Daydream Labs Feels VR Can Be A Great Shared Experience

Virtual reality may end up feeling like a more personal exploit to some, simply because you're a single person strapped to a headset and you're immersed in a world that is taking you into places and helping you experience new things. On the face of it, VR doesn't appear to be designed for a group experience, but Daydream Labs feels differently about this, having started recently exploring the benefits of VR and the social element. Not necessarily social as in social media, but social as in being able to dive into virtual reality with other users, which Daydream states is actually quite enjoyable when shared.

considering this, it makes a lot of sense, as there are plenty of other activities which are much more fun when shared with a group of friends or other people than when you experience them by just yourself. During their recent developments, Daydream shares what they've learned about a more social VR, highlighting that even simplistic elements can be a powerful tool. In their example, they depict how emotion can be scaled down to just a set of googly eyes on a floating head and still have the power to get a number of emotions across to the other user who may be immersed in the world with them or even viewing what's happening on a screen.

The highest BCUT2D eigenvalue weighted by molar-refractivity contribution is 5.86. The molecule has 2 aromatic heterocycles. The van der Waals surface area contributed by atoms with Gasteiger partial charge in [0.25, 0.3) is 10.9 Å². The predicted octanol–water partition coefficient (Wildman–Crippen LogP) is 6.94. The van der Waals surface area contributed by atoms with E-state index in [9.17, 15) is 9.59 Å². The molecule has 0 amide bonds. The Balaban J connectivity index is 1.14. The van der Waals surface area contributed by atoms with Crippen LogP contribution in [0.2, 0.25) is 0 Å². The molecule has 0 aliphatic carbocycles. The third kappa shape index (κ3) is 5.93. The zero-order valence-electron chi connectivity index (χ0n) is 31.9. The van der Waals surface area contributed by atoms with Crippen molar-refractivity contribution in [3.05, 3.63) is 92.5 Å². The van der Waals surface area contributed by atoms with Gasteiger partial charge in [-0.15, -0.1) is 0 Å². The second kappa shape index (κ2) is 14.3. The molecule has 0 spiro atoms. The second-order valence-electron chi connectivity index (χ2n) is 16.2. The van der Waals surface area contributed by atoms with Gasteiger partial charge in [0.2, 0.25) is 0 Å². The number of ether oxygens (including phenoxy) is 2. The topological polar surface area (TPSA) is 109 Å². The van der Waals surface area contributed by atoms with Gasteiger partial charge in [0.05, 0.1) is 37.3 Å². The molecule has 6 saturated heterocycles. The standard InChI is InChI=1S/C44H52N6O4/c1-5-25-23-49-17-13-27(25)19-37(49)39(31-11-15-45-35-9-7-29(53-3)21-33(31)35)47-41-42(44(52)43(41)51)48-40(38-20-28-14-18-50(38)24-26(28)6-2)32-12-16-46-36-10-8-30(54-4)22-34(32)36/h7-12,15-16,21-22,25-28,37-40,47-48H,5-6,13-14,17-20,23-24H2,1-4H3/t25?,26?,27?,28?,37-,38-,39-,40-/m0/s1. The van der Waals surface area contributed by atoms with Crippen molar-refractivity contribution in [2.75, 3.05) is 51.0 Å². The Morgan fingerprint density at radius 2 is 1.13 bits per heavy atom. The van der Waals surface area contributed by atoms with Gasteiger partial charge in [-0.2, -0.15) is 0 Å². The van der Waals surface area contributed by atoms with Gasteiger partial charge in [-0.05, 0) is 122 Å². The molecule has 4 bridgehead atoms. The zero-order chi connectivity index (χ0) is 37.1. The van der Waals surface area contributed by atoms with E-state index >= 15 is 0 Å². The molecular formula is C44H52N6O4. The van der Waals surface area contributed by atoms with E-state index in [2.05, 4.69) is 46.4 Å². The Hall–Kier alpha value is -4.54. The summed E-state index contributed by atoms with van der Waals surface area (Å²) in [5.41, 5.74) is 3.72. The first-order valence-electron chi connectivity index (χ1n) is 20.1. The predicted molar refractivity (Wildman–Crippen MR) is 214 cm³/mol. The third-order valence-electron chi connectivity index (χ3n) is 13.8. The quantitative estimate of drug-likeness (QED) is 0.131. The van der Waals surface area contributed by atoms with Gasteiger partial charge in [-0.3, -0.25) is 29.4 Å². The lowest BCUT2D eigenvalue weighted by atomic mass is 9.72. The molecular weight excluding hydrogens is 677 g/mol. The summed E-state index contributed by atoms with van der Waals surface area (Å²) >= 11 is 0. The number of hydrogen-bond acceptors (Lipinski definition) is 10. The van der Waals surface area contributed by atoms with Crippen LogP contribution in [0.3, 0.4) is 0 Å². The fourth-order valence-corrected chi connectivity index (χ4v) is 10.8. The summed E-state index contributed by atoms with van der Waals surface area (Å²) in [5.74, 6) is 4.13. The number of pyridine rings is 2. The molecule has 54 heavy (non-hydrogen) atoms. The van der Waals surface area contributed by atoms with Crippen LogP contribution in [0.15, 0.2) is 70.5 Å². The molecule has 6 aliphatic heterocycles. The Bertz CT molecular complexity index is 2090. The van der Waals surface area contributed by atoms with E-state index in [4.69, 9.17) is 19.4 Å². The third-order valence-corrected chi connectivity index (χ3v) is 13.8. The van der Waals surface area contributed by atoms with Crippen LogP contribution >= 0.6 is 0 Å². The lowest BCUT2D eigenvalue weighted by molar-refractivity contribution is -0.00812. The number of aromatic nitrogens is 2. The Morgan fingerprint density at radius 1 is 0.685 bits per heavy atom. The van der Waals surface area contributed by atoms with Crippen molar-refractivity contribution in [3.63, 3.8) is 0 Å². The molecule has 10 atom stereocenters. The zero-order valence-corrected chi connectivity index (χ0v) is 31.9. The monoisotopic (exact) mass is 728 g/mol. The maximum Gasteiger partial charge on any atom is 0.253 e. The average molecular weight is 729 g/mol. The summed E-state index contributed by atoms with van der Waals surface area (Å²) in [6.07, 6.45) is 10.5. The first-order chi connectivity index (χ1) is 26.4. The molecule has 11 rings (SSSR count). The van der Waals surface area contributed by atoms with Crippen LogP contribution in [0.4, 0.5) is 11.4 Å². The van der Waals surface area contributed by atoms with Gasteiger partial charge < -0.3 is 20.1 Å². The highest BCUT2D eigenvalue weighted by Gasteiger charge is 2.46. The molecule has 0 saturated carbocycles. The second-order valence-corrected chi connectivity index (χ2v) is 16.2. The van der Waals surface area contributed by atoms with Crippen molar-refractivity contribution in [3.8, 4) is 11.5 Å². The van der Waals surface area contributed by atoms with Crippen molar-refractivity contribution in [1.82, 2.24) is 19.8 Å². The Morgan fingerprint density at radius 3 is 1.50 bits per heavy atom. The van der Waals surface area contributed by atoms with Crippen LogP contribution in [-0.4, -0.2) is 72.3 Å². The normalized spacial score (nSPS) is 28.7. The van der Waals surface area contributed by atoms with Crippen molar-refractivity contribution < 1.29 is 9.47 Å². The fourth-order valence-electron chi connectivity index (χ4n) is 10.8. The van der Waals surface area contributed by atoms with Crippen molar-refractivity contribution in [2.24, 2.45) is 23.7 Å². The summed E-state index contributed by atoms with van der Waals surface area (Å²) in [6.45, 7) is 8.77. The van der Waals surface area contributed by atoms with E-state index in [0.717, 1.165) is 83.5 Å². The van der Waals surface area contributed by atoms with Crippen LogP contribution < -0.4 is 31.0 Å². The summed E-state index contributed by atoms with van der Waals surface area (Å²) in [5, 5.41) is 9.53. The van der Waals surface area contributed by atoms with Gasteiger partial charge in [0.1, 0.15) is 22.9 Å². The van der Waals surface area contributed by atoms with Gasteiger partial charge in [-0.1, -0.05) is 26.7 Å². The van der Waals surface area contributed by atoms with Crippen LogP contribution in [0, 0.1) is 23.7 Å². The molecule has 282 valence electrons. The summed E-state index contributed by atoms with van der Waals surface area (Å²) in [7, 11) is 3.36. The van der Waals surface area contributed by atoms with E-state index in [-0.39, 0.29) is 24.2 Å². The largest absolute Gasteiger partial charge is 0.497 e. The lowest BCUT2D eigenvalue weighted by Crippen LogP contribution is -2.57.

The team also showcases details about connecting the virtual world with the real one, pointing out that it's still possible to interact with those who may be immersed in what feels like their own little digital world by way of communication, and using that communication to serve as a means to let the person in VR know that they're connected to both virtual and real spaces. This sort of a social element would allow a user in VR to experience and enjoy whatever content was in front of them but still enjoy a conversation with someone they know, online or offline. What's more, Daydream explores the use of physical attributes like height in the virtual space as a way to sort of convince people to have a more "friendly, pro-social" interaction, as height differences are something that are immediately noticed in the real world, and they can be used to make things feel more engaging in the virtual one too.

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About the Author

Justin Diaz

Head Editor
Lover of food, craft beer, movies, travel, and all things tech. Video games have always been a passion of his due to their ability to tell incredible stories, and home automation tech is the next big interest, in large part because of the Philips Hue integration with Razer Chroma. Current Device: Google Pixel.
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